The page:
Friday, December 17, 2010

EXCLUSIVE TEST RESULTS:

EXCLUSIVE TEST RESULTS: Red Snapper Sample from Off Pensacola Shows Dangerously High Levels of Contamination – Nearly 3,000 PPM of Total Petroleum Hydrocarbons

  • December 16, 2010 6:09 am

As the “seafood safety” debate intensifies, my research team continues to find dangerous levels of petroleum hydrocarbons in a variety of seafood samples – from jellyfish to royal red shrimp to oysters. The latest example (see below) is a highly contaminated 11-pound red snapper caught off the coast of Pensacola in September. The certified lab results show the viscera (i.e., internal organs) to be contaminated with nearly 3,000 PPM of total petroleum hydrocarbons – a dangerous level by any standard. Such high levels of toxicity in the internal organs indicate the snapper may have eaten contaminated food, like zoaplankton, which represents another troubling entry point into the food chain. These results clearly call into question the safety of the seafood coming out of the Gulf.
Sample description: Red Snapper – 11 lbs.
Sampled on: September 2010 by commercial fishing captain
Sample location: 30 + miles SW of Pensacola, FL
Testing by: ALS Laboratory of Edmonton, Alberta, Canada
The skin-on filet and viscera of the red snapper were tested separately. The filet was found to be contaminated with 87 mg/Kg, (parts per million), of total petroleum hydrocarbons, of which 53 mg/Kg were in the C17 to C35 range. The viscera were found to be contaminated with 2,970 mg/Kg, (parts per million), of total petroleum hydrocarbons, of which 1,784 mg/Kg were in the C17 to C35 range, and 263 ppm were in the C36 to C50 range. These are dangerously high contamination levels.
The petroleum hydrocarbons showed a characteristic series of major peaks at every third carbon number. This petroleum hydrocarbon pattern has shown up repeatedly among crabs, fish, and many other contaminated organisms in the Gulf. This pattern may be indicative of the red snapper consuming contaminated prey, like zoaplankton, which are lower on the food chain. Other researchers have confirmed that zoaplankton – a common food for snappers – show substantial contamination from BP crude oil.
See certified lab results here: snapperdata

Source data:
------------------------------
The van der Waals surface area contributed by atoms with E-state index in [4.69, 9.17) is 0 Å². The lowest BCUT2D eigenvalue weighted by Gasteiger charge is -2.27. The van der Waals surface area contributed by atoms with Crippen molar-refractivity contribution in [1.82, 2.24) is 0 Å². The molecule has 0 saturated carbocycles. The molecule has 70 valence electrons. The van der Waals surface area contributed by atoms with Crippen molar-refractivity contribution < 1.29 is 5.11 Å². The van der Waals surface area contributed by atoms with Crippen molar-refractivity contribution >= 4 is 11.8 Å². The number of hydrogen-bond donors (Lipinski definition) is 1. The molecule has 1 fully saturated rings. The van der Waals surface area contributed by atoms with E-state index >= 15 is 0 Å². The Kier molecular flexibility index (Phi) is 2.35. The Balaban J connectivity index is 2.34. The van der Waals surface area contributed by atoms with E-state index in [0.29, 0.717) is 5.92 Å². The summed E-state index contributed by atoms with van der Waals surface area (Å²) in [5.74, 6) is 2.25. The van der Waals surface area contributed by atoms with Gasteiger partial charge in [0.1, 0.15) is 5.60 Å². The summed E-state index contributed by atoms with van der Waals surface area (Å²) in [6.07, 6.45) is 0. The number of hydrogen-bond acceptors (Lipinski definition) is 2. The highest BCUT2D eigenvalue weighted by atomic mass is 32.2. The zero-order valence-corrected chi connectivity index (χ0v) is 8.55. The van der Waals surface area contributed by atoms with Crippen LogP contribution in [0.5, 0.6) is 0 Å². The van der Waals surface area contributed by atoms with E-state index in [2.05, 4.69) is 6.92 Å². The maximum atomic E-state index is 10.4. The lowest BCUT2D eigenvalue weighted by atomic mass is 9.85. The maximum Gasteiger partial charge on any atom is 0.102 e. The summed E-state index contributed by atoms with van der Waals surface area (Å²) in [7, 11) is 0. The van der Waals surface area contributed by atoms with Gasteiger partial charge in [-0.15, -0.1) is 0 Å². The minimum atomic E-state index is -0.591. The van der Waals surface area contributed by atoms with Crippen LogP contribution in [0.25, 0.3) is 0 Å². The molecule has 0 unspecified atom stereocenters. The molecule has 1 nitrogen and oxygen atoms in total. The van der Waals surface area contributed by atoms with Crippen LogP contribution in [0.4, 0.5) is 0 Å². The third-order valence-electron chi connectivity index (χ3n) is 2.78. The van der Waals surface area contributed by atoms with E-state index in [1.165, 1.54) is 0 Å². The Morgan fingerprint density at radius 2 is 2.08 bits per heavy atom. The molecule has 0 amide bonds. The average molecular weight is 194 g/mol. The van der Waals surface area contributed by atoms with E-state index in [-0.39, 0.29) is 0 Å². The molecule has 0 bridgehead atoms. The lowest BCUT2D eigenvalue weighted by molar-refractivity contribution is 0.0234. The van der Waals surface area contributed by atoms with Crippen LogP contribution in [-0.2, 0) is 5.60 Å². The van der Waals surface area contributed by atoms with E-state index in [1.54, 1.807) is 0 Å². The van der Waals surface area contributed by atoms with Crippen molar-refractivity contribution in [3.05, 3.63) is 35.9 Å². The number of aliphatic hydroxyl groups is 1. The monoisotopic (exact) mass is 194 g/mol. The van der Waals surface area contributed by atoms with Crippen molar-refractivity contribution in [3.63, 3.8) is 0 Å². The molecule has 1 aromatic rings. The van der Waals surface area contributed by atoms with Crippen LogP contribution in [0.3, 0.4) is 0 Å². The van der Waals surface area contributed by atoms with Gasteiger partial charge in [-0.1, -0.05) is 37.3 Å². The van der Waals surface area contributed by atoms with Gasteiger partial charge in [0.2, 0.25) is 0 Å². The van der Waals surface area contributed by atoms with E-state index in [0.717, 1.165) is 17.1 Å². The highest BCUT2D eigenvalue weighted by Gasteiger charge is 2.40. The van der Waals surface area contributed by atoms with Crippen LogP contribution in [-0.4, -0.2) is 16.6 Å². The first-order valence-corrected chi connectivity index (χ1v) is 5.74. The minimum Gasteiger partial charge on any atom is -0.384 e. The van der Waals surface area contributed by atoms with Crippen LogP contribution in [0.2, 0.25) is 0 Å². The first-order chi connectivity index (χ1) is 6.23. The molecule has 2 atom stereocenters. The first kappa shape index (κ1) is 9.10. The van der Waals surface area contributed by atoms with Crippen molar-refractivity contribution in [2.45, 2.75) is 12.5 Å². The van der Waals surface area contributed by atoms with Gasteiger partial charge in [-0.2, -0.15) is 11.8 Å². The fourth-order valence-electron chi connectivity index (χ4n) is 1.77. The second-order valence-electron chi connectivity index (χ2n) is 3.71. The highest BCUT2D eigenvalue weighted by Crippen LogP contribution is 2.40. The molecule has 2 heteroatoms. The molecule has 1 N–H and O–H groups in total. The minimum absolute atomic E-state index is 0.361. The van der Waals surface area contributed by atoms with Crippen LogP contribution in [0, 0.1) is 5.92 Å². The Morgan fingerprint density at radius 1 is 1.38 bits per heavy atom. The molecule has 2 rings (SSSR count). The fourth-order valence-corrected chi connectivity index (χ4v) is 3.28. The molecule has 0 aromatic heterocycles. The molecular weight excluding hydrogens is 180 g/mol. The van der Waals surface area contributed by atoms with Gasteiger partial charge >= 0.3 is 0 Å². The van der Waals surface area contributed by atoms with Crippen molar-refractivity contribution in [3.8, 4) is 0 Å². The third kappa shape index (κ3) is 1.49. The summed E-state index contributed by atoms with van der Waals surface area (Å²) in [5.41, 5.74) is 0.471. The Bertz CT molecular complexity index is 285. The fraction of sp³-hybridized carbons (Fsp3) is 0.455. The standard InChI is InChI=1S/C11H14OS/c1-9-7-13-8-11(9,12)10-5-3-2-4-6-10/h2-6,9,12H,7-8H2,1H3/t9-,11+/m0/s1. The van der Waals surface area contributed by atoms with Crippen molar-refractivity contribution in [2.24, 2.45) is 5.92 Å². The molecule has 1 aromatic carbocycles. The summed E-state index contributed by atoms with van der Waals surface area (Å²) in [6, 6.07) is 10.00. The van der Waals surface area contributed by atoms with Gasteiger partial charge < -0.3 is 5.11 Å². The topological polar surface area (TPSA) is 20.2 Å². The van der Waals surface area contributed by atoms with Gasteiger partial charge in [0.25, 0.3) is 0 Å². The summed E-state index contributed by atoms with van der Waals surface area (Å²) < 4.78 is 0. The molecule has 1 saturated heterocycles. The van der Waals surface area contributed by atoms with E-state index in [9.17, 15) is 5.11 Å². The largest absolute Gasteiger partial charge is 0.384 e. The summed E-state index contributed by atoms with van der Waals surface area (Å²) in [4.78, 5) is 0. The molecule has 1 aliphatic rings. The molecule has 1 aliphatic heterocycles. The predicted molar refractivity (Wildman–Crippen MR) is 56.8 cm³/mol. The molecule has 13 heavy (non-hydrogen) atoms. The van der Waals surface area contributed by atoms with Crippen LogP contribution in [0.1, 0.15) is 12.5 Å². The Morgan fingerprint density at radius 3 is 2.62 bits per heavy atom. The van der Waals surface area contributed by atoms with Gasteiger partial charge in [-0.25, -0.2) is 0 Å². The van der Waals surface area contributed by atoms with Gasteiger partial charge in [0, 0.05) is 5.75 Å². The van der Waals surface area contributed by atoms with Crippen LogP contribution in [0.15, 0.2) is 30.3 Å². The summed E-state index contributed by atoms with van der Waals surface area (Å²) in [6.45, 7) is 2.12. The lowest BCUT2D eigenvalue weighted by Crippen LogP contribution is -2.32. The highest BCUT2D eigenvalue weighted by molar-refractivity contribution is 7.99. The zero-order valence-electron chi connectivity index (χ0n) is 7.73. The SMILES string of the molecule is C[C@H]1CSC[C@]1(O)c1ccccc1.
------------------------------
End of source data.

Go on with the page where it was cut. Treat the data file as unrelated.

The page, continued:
© Smith Stag, LLC 2010 – All Rights Reserved

7 comments:

  1. LOUDLY SPEECHLESS

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  2. I ate some about 2 months ago...They tasted wonderful...Guess I will keep waiting for long term effects or maybe it would have to take more on a regular basics to make me ill..I know..and I am one of the Coastal Warriors to boot lol...My son caught them and looked for any discoloring or anything unusual... He has his dad and I and sister and her family over to eat..Guess we were having a Jim Jones koolaid moment..

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  3. It would be interesting to know what the base numbers are to make a comparison. Also, it would be interesting to know if any hydrocarbon still exists once the fish has been fully cooked. I appreciate all the work the scientific community is doing here to keep us informed.

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  4. Problem is that the fish might catch on fire it exposed to flame.

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  5. Anonymous Dec., 18,
    Here is what I can come up with...

    These are considered safe levels (Who really knows any more)
    "100 parts per million for finfish, and 500 parts per million for shrimp, crabs and oysters."
    From the article...
    ..."The viscera were found to be contaminated with 2,970 mg/Kg, (parts per million), of total petroleum hydrocarbons, of which 1,784 mg/Kg were in the C17 to C35 range, and 263 ppm were in the C36 to C50 range. These are dangerously high contamination levels."

    The problem with testing for hydrocarbons after cooking is this. While the actual Hydrocarbon may be gone or greatly reduced, The other toxins such as Arsenic, Mercury, Hydrogen Sulfide, heavy metals, are condensed when the HCs are burned off. Thus acid rain after too much fossil fuel is burned. Same in food. The metals and sulfides would concentrate in the food product.

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